Ivanka's emails are important – and they do not

Many observers have criticized the use of Ivanka Trump's e-mail and pointed to the hypocrisy of the situation: President Trump and his allies today claim that Clinton committed a criminal activity using a private server (despite the conclusion of the FBI that she did not do it), but when it comes to Ivanka Trump, they say it does not matter.

President Trump said last week that his daughter "had sent emails" in a time that he had described as "early and for a short time".

"Everything is in the presidential archives. Everything is here. There was no suppression. There was nothing, "continued Trump. "What it is is a false story."

The use of Clinton's e-mail was a focal point in the 2016 elections, even after the FBI declared that no charges would be laid against her, although the bureau also ruled her actions extremely careless ". The case has often dominated the news cycle and still remains topical. often featured on Fox News and relied on by the president.

A study done earlier this year on the New York Times' election coverage revealed that in the space of just six days during the last stage of the 2016 campaign, the Times has released as many news releases. Cover articles on Clinton's emails that they had sent about all the policy issues put together. 69 days before the elections.

Ivanka Trump apparently did not learn the lesson from Clinton's use of email and did not apply it to her own actions. The Trump administration was not the only one in the Trump administration to go bankrupt. Last year, the Times announced that many other people, including Steve Bannon, Reince Priebus, Gary Cohn and Stephen Miller, also occasionally used private email addresses.

If Clinton's e-mails were so important, why would not Ivanka be so? Or, conversely, if we now recognize that Ivanka's emails are not such a big contract, does that not shed light on the possibility that Clinton probably was not so?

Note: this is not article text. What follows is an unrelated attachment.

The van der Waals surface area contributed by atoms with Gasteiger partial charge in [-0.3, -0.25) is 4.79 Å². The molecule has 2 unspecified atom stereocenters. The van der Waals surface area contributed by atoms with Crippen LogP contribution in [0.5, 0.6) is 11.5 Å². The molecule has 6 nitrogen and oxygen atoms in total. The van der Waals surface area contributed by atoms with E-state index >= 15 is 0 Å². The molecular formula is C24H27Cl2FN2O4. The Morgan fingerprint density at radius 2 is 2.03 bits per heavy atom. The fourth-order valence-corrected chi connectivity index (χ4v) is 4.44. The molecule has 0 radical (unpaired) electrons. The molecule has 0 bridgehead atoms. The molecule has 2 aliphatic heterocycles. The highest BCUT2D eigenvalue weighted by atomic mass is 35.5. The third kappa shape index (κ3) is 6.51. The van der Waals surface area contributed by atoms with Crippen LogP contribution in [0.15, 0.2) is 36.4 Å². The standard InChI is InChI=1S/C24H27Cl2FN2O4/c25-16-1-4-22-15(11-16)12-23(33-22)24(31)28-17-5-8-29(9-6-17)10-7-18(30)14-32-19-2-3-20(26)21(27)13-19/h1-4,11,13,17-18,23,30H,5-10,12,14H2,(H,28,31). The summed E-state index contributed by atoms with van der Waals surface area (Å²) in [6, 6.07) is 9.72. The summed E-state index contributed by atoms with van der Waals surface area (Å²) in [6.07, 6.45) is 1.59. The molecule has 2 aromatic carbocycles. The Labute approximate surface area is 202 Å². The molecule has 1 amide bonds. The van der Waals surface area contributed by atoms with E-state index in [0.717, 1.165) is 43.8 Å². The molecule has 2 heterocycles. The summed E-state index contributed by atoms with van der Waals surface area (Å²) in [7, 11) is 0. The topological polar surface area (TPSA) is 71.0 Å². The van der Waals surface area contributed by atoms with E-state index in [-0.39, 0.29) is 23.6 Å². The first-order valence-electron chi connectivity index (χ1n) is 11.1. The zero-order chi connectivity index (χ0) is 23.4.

The late-night hosts quickly pointed to hypocrisy when the story of emails broke out.

"It's really damaging – if anything mattered more," the Last showof the Stephen Colbert joked.

"Hillary, meanwhile, is having a good time today," said Jimmy Kimmel, of Live! I said.

Colbert's team also prepared a segmented comparison of Clinton's breathtaking Clinton messaging coverage with her silence on Ivanka Trump.

Ivanka Trump wants to have her cake and eat it too

Ivanka Trump has sought to pretend to be a reluctant member of the Trump administration, as a figure driven by her father's surprise political ancestry and who is just there to lend a hand.

She took office at the White House in March 2017 and closed during the summer her eponymous fashion brand, thus indicating that she was heading more towards politics. Still, she tries to play the other side when it suits her.

In June 2017, a few months after joining the White House in an official capacity, Trump said in an interview with Fox and friends that she is really trying to "stay out of politics" and that she is not a "political scientist".

In September of the same year, Trump told the Financial Times that people had "unrealistic expectations" of him as a moderating force for his father. "That my presence in itself weighs so heavily with my father that he would abandon his core values ​​and the program for which the American people voted in his election," she said.

In an interview with Peter Alexander of NBC News in February, she reprimanded the interviewer for asking questions about the multiple women who accused her father of sexual harassment and assault. She said it was a "rather inappropriate question to ask a girl".

Trump was positioned as a strong supporter of families and women, but during the family separation crisis, she was publicly silent, only voicing when the president announced that there was would end.

But at other times, Trump acts as if she knows exactly what she's doing.

She sat for her father at the G20 summit last year and this year she could replace Nikki Haley as the United States ambassador to the United Nations (Trump dismantled those rumors). In the same interview where Trump had accused Alexander of asking her about the charges against her father, she had discussed US-North Korean relations.

In November, Trump participated in a campaign rally with his father in Cleveland. When he mentioned Clinton, the crowd chanted, predictably, "Lock it up".

In the interview with ABC, Roberts asked Ivanka Trump if the mantra "lock her" applied to her, given the use of her email.

"No," Trump replied with a laugh.